Structural Incompetence in Gender Sensitization - An adversity for rape victims and women’s rights

Shubhangi Gehlot, [Law student at Maharaja Sayajirao University of Baroda, Gujarat]

Introduction

The Indian Constitution framework dignifies women with utmost support by providing equal rights and inserting special provisions wherein the State is empowered to make special provision for women and children to lessen their vulnerability and protect their basic human rights. The fact that women are neglected equality in various forms substantiates the need for Article 15(3) besides just having Article 14 as the epitome of guaranteeing gender equality.


This simply points towards the need for gender sensitization as part of setting equality in the Indian Criminal Justice system especially for socially traumatized women who are rape victims. The demand for gender sensitization as a predominant feature of equality can be justified by its definition which is, "the awareness informed propensity to behave in a manner which is sensitive to gender justice and gender equality issues." Hence, making it a crucial factor in the area of Criminal Justice including police, prisons, judiciary and legal aid.


According to India Justice Report, 2019 which ranked the various Indian States based on the above four main pillars of the Criminal Justice System and also included factors such as the capacity to deliver justice, allocation of human resources, budgets, and infrastructure etc. The extreme scathing results were found, with Uttar Pradesh referred to as the worst State in delivering justice to the public followed by the States of Bihar, Jharkhand and Uttarakhand. Moreover, The 2020 Rule of Law Index acknowledged India’s rank as 69 out of 128 countries directly pointing to its low position in terms of order and security and civil justice.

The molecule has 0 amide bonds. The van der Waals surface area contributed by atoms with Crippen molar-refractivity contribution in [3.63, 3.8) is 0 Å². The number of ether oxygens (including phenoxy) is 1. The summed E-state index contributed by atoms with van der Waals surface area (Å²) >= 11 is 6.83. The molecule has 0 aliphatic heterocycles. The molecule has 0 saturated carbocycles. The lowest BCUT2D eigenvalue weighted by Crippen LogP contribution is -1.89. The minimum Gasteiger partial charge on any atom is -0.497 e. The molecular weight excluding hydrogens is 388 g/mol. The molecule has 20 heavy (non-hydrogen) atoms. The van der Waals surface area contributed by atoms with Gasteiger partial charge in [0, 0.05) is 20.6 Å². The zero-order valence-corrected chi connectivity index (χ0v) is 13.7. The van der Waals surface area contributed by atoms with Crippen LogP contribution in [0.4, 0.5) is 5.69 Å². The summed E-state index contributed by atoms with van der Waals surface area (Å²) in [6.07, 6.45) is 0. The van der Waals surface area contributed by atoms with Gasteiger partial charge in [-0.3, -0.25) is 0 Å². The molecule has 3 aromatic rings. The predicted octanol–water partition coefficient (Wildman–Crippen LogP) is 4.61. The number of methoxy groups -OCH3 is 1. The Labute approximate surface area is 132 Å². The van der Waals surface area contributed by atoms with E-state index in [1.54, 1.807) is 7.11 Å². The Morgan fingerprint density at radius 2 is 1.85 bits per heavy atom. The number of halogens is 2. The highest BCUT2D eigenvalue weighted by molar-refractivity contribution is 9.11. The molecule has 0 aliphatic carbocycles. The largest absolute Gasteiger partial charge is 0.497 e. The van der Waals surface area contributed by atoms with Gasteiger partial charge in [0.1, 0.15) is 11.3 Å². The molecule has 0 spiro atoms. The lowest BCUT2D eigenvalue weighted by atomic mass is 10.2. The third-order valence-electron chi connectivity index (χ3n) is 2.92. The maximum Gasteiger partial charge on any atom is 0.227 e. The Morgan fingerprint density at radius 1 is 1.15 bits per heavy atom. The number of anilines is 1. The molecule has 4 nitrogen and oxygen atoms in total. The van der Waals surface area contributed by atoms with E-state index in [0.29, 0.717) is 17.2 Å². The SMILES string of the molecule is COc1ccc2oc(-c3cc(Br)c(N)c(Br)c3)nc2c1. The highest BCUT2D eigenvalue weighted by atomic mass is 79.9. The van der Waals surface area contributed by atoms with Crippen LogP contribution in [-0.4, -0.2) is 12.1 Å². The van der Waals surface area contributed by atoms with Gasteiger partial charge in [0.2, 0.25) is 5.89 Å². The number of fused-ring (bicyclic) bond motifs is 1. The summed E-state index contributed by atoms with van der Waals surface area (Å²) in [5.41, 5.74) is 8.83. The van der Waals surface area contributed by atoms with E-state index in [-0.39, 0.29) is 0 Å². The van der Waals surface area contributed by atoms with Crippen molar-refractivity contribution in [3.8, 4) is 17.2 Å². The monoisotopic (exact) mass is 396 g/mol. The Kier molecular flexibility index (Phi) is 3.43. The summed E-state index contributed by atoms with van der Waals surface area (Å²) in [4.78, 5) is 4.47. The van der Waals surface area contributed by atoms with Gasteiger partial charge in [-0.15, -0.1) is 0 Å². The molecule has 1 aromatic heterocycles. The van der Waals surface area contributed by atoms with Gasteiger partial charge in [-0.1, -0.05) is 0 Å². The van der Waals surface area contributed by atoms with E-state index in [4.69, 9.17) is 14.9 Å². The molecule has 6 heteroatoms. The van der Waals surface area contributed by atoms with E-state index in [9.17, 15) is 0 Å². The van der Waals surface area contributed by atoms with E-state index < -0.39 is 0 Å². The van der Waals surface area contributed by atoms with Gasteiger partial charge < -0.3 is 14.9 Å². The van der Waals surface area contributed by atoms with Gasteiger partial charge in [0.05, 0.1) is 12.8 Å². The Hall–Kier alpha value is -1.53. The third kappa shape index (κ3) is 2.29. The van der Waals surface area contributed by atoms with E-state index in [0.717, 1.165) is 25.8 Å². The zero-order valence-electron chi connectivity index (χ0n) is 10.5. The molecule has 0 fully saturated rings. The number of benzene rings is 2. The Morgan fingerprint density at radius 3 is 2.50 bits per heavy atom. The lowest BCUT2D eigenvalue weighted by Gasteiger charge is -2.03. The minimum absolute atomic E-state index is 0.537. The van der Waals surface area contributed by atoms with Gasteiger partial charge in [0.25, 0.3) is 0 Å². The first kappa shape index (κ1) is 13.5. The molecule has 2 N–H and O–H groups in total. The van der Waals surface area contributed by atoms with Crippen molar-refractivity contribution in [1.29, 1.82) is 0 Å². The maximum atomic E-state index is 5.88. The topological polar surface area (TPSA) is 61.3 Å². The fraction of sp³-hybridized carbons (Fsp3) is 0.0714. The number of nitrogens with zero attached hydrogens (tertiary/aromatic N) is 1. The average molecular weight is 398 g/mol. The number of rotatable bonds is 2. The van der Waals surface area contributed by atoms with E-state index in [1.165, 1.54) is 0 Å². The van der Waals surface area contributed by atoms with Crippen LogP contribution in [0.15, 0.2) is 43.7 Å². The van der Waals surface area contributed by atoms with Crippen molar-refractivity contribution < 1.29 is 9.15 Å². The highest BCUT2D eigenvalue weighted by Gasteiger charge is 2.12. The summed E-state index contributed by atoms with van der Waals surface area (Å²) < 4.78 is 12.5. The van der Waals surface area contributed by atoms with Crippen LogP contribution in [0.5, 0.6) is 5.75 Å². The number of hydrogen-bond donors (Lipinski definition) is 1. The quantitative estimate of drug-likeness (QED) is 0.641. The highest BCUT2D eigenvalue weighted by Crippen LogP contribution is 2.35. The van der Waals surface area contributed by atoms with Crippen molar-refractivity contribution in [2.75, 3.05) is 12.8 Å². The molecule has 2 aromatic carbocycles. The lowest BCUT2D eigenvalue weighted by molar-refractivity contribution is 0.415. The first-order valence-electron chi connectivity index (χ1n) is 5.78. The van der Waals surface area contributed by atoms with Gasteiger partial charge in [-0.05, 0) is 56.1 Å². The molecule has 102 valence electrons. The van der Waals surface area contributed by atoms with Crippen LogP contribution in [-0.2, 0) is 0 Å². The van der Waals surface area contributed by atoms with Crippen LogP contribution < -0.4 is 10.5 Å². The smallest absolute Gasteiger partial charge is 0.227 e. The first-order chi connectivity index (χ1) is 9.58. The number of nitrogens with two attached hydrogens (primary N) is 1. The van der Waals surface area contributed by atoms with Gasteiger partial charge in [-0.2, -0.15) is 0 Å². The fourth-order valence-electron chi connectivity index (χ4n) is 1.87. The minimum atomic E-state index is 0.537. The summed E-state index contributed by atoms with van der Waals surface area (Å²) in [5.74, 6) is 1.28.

This indeed highlights the need for mandatory sensitisation in the process of delivering justice especially to the female victims due to the country's low rank of 95 out of 129 countries under the SDG Gender Index, a global index to measure gender equality.


Why just rape victims?

According to the National Crime Records Bureau (NCRB) data for 2019, on average, 88 rapes take place every day in India with a brazenly low conviction rate of 27.8%. One of the common reasons why criminals don’t get punished is the poor police investigation. Besides the familial pressure and hostility of witnesses, the policing department plays an incumbent and wanton role in the act of victims avoiding to file an F.I.R about rape especially in the process of filing complaint, counselling and court hearings.

The non-acceptable delay in the execution of the Supreme Court’s decision of the death penalty in Nirbhaya’s case was a prime example of insufficiency, both in the number of special courts for speedy trials and sensitised nature of police personnel. Hence, a set of “complete overhauling and judicial reforms” is necessary to implement.


Are the laws provided always implemented? The very deeply rooted patriarchal nature and stigmatisation around the victim cause more mental trauma in the institutions like courts, police stations and hospitals other than society’s judgemental pressure.